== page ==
Geordie Stewart conquered Everest while he was studying at St Andrews. Having graduated, and become the youngest person to reach the highest summits on all seven continents, here he tells us more about how life at St Andrews and the friendships he forged whilst at University helped him achieve his goals.
Aged 17, despite no climbing experience, I read a book about Everest and decided I wanted to climb the Seven Summits – the highest mountain on every continent.
Prior to starting at St Andrews, I had reached the highest point in Europe, Africa and South America. My naïve optimism and ambition had thankfully aligned successfully.
In my first year I booked to climb Denali in Alaska, a famously demanding and unpredictable mountain. To prepare for the sled-pulling requirements of Denali, I rigged up my harness to the front of a small wooden sled and got friends to sit on the back while I dragged them up and down West Sands. For them this entailed the relatively simple task of staying still, putting on a set of headphones and enjoying the view of the Auld Toon as I toiled away up front. Unsurprisingly I got some very odd looks from locals who, however accustomed they were to erratic student behaviour, had probably not witnessed this sort of thing before.
Sisu is a concept at the core of Finnish culture and roughly translates as grit, perseverance and resilience. It is the strength within all of us to push beyond our comfort zones and endure when the situation dictates. We all have sisu but do not always require it.
Sisu was turning around 150m from the summit of Everest aged 21 when I realised, as a relatively inexperienced and young climber, it wasn’t safe for me to make the top and descend alone.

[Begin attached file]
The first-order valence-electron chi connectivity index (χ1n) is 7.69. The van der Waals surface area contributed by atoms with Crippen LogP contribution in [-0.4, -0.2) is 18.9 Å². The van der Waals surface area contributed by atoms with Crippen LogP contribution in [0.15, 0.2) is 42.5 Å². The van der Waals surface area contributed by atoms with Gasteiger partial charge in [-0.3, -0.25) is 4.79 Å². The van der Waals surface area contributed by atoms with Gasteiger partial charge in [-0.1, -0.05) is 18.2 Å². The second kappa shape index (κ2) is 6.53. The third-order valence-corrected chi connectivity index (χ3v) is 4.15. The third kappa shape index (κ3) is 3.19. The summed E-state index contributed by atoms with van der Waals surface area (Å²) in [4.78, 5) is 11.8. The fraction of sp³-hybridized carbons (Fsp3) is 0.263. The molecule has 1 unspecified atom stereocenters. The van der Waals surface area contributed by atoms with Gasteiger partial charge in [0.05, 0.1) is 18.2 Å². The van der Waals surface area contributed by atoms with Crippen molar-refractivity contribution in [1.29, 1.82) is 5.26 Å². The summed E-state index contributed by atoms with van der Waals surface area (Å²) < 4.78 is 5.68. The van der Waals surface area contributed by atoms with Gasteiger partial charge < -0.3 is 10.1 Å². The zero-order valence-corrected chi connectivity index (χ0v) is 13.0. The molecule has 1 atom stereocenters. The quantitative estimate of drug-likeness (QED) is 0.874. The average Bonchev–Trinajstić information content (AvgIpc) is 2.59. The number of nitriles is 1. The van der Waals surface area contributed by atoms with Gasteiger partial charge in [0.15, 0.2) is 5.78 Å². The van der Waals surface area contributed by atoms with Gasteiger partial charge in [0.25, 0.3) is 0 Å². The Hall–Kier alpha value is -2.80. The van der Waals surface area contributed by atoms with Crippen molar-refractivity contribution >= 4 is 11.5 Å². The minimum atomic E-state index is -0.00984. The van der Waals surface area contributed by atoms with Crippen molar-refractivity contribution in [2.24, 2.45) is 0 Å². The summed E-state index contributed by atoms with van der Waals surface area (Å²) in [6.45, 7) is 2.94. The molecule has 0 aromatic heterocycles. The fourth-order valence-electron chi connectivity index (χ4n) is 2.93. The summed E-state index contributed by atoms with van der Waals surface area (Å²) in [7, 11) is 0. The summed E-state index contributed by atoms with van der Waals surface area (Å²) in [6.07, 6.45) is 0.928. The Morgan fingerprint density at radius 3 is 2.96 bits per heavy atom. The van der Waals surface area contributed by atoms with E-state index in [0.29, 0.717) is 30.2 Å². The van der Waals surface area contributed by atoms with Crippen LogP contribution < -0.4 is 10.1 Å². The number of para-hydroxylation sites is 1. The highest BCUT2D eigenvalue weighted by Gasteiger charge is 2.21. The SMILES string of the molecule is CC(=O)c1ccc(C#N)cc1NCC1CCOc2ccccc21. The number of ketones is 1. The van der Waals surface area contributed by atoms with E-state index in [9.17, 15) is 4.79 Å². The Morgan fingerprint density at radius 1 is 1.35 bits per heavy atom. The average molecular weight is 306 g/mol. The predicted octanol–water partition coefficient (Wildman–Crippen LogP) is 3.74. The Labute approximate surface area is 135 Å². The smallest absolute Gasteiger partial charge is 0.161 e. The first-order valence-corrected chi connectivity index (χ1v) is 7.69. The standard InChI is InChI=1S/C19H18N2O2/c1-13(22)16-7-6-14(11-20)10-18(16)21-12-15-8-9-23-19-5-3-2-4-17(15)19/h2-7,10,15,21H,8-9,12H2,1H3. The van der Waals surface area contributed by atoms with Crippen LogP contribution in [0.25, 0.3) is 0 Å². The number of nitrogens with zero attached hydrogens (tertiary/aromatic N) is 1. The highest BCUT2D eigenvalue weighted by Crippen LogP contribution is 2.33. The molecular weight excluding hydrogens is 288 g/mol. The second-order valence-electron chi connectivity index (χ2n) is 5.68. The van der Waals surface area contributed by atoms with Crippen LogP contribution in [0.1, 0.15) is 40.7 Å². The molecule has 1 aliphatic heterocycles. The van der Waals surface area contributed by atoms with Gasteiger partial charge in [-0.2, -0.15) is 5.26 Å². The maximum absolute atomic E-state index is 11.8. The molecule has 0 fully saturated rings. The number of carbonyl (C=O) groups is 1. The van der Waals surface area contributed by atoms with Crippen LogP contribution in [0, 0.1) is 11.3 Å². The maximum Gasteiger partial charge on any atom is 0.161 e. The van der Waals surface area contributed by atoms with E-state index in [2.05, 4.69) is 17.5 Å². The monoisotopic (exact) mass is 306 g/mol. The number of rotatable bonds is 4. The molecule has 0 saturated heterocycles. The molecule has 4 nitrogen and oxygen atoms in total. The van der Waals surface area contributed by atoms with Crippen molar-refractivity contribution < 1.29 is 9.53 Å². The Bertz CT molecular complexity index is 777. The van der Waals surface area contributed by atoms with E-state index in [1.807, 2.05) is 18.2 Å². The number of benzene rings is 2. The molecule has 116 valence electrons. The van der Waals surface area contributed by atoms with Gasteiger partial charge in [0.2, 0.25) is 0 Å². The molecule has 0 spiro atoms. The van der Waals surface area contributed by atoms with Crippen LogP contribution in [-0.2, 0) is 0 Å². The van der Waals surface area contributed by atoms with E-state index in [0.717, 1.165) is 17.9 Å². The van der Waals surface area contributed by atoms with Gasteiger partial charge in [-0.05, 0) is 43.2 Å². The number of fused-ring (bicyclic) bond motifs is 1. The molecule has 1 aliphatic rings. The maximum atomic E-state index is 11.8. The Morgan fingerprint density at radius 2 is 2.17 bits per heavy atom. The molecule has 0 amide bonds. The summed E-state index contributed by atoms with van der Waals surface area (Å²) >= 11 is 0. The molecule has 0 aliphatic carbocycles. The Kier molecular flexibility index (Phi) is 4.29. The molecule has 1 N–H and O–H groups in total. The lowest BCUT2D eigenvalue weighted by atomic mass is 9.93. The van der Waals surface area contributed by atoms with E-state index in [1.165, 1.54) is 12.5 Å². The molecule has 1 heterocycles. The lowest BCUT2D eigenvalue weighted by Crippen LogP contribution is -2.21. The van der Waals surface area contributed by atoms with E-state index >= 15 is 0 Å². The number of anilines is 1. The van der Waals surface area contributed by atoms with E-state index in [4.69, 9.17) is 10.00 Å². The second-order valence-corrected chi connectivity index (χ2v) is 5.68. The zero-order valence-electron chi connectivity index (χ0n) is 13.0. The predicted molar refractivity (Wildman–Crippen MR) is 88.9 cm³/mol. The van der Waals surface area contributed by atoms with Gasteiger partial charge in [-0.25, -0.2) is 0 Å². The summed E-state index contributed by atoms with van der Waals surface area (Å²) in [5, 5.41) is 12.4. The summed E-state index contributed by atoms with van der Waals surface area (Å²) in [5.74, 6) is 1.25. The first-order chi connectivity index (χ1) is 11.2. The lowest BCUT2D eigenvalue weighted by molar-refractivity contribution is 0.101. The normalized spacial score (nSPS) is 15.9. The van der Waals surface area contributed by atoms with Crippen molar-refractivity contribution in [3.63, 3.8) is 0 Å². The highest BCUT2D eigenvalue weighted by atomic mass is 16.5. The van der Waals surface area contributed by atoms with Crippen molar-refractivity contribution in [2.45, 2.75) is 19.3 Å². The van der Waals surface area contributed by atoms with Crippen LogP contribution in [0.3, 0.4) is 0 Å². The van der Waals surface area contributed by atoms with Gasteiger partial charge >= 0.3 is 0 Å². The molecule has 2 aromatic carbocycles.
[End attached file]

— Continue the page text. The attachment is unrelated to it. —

Sisu was the psychological battle I had in my own mind when I returned to the UK having not summited but got so close. It was trying to battle with the decisions I had made and trying to use that failure as motivation to continue with this ambition.
After successfully reaching the summit of Vinson (Antarctica) and Carstensz Pyramid (Australasia), I returned to Everest in 2011 sponsored by St Andrews. I reached the summit and became the Youngest Brit to climb the Seven Summits and the Youngest Scot to climb Everest.
It was one of those very special moments that I never thought would materialise after years of fluctuating emotions and whimsical ambition. I unfurled a University of St Andrews 600th Anniversary banner, a proud moment as a third generation student at our wonderful university.
I spent over an hour on top of the world with my wonderful Sherpa and had a surreal satellite phone conversation with my parents before heading back down again.
The years of looking for sponsors, of ignoring the doubters and making sacrifices thankfully came to a successful conclusion. Those four years were about searching for sisu at different times for different reasons. It was as much the mental struggle away from the mountains as it was the physical hardship in the thin air of high altitude. Through amazing friendship and support by the University, my dream became a reality.
You can read more about Geordie’s journey in ‘In Search of Sisu: A Path to Contentment via the Highest Point on Every Continent’, available via his website, www.geordiestewart.co.uk
It records Geordie’s record-breaking journey and has been endorsed by Bear Grylls, Sir Ranulph Fiennes and Professor Louise Richardson.
“I will always remember the moment I learned that Geordie Stewart had successfully reached the summit of Everest. It was an extraordinary achievement from an exceptional young man, and St Andrews rejoiced in his success.
“In Search of Sisu is a blisteringly honest account of what it took to make it to the top. Inspiring and surprising by turn, each page bears testimony to Geordie’s courage, determination and resilience.”
Professor Louise Richardson, Vice-Chancellor of the University of Oxford
(Previously Principal and Vice-Chancellor of the University of St Andrews)